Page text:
15. 15. Mohammed Almuzian. University of Glasgow, 2013 Page 14 1. Andrews, 2. Roth 3. MBT. For all prescriptions, the prominence values (in-out first order bend) are the same and so the only variables within a prescription are: 1. Angulation 2. Inclination 3. Offset (counter-rotation) 4. Offset gingival pad brackets In details Prominence Prominence or in/out or first order correction: it is an adjustment built into the bracket base to compensate for the differing buccolingual thickness of teeth. Angulation Angulation or tip is built into brackets to ensure that teeth are placed at a specified mesiodistal angulation. Tip is built into brackets in the Straight-Wire Appliance by cutting the slot at an angle to the vertical axis of the bracket and not by rotating the bracket base in relation to bracket stem. This ensures that the bracket sits squarely on the surface of the tooth. Inclination Inclination or torque. It may be placed in a preadjusted bracket by putting the torque in the face or in its base of the bracket. 1. Torque in the face is achieved by cutting the slot at an angle to the face of the bracket. For this type of bracket, the slot axis will not be coincident with the base point. As the slot point may be used instead of the base point to position the bracket, then the vertical discrepancies between these points will become greater as increasing torque is put into the bracket. Brackets with torque in the face will
  16. 16. Mohammed Almuzian. University of Glasgow, 2013 Page 15 therefore have vertical positioning errors due to the discrepancy between the slot point and base point in these brackets and the fact that the base point cannot lie on the slot axis unless there is zero torque in the bracket. These vertical positioning errors will in turn affect the expression of in/out & torque built into the bracket. The magnitude of these vertical errors is dependent on the amount of torque built into the bracket but does not exceed 0.7 mm in the lower arch or 0.5 mm in the upper arch in either the Andrews or Roth prescriptions. However the vertical positioning errors of this magnitude are unlikely to be clinically significant. 2. Torque in the base of the bracket is built-in by adjusting the size of the triangle of metal in the base of the bracket (base stem). Until comparatively recently this was a patented feature of the Straight-Wire Appliance in the USA but not in Europe. Torque in the base ensures that the base point and the slot point are coincident. Choice of the torque prescription It depends on 1. Population sample 2. Where the bracket position is aimed by the inventor 3. Type of malocclusion 4. Mechanics of treatment 5. Treatment plan: Exo or non exo 6. Amount of the play between the slot and the wire which is known by the company Offset (counter-rotation)  Offset (also known as counter-rotation in translation series brackets) is built into upper buccal tube assemblies, premolar, canine, incisor brackets and lower molar tubes in translation series prescriptions to counteract the tendency of teeth to tip into the extraction space during space closure.  This rotational correction tends to rotate teeth mesially anterior to the extraction site and distally distal to it. Offset gingival pad brackets These brackets were originally described by Swartz in 1994. Bonding premolars is traditionally difficult because: 1. The short clinical crown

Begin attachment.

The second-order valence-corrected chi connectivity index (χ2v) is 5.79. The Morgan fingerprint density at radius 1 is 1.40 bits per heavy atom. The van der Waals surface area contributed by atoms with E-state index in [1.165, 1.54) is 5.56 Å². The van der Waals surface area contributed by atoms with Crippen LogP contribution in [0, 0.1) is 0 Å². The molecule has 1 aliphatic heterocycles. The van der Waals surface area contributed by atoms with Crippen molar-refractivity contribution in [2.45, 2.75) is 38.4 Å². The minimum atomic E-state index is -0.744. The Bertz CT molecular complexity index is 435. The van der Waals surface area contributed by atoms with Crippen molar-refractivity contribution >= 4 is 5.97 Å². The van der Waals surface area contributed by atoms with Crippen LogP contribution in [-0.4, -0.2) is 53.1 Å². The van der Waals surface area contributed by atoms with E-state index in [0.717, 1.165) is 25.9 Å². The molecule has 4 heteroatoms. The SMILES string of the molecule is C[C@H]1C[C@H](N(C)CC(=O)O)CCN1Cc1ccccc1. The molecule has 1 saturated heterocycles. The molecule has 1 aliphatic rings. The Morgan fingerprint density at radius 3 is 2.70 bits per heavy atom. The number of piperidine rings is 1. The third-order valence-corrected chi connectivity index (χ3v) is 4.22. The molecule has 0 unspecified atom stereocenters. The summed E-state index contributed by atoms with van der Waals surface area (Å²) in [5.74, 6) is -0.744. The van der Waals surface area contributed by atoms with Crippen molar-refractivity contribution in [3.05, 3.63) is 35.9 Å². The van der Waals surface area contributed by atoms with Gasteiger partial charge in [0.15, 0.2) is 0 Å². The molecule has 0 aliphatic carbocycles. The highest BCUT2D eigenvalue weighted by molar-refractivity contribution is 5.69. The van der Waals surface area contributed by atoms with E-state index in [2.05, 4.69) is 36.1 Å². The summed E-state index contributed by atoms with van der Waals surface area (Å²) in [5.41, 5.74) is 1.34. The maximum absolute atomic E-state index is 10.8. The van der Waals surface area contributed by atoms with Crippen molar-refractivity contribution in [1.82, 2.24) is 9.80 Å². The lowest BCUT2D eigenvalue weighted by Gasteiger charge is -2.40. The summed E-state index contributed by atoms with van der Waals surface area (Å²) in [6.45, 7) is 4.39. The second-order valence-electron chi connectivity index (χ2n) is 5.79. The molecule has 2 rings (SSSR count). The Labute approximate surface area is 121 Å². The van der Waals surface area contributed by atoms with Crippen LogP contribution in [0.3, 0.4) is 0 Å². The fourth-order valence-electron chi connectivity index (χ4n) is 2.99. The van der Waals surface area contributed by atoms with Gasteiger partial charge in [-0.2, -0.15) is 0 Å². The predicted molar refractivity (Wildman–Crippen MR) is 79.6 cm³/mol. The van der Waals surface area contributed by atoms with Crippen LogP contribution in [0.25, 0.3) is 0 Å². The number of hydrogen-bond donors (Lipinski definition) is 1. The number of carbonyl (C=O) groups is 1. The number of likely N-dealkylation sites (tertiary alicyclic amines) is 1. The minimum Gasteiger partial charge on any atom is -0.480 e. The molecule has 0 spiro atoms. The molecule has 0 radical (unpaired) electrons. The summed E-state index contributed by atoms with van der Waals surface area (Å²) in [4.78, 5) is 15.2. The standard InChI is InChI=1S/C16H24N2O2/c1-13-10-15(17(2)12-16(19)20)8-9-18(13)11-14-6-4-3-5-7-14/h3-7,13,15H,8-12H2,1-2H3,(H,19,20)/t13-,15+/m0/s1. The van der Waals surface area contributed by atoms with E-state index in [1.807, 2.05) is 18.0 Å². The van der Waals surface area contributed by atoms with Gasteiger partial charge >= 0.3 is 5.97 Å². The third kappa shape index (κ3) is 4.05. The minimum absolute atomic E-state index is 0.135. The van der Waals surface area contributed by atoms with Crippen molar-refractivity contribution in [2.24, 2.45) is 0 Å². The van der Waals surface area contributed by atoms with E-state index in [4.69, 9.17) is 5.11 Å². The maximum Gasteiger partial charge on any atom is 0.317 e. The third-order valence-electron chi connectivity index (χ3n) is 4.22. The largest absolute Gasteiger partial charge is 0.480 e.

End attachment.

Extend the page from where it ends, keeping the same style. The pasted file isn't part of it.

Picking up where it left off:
17. 17. Mohammed Almuzian. University of Glasgow, 2013 Page 16 2. Enamel abnormalities in the gingival third with more aprismatic enamel at this region. At this region, the enamel rod direction that is more divergent from perpendicular and thus less retentive of resin tags 3. Improve bond strength by increasing the pad size by utilizing more of the coronal enamel for retention and less dislodgement because the opposing teeth are away from contacting the bracket wings 4. Reduce gingival impingement. 5. Correct positioning of the slot in relation to FA. 6. Easier to place 7. Easier ligation However, an RCT had been carried out by Tidy and Coley-Smith (1998) which shows that gingival offset brackets have a risk of bond failure which is five times more than with conventional brackets. This corresponds to the more anecdotal improvement suggested by Swartz (1994). Also, Thrend 2004 show more bond failure in offset bracket Slot Height and depth Edgewise brackets have rectangular slots, which are deeper in the horizontal as opposed to vertical plane. Slot and archwire dimensions have traditionally been described empirically, with the original dimensions being 0.022 inches vertically and 0.028 inches horizontally to accommodate gold archwires, which were quite soft. Once stiffer stainless steel archwires were introduced, slot size was reduced to 0.018 inches vertically and 0.025 inches horizontally. However, with greater uptake of preadjusted edgewise systems, there has been a move back to the original slot dimension. Advantage of 022 over 018 slot 1. It gives lighter forces in the early stages of treatment by providing more slop in the early stages of treatment 2. Better control of tipping during sliding 3. Better control of rotation during sliding 4. Better expression of torque 5. Better control of OB 6. Better control of arch width 7. Better stabilization of segment after orthognathic surgery 8. Multiple wire size selection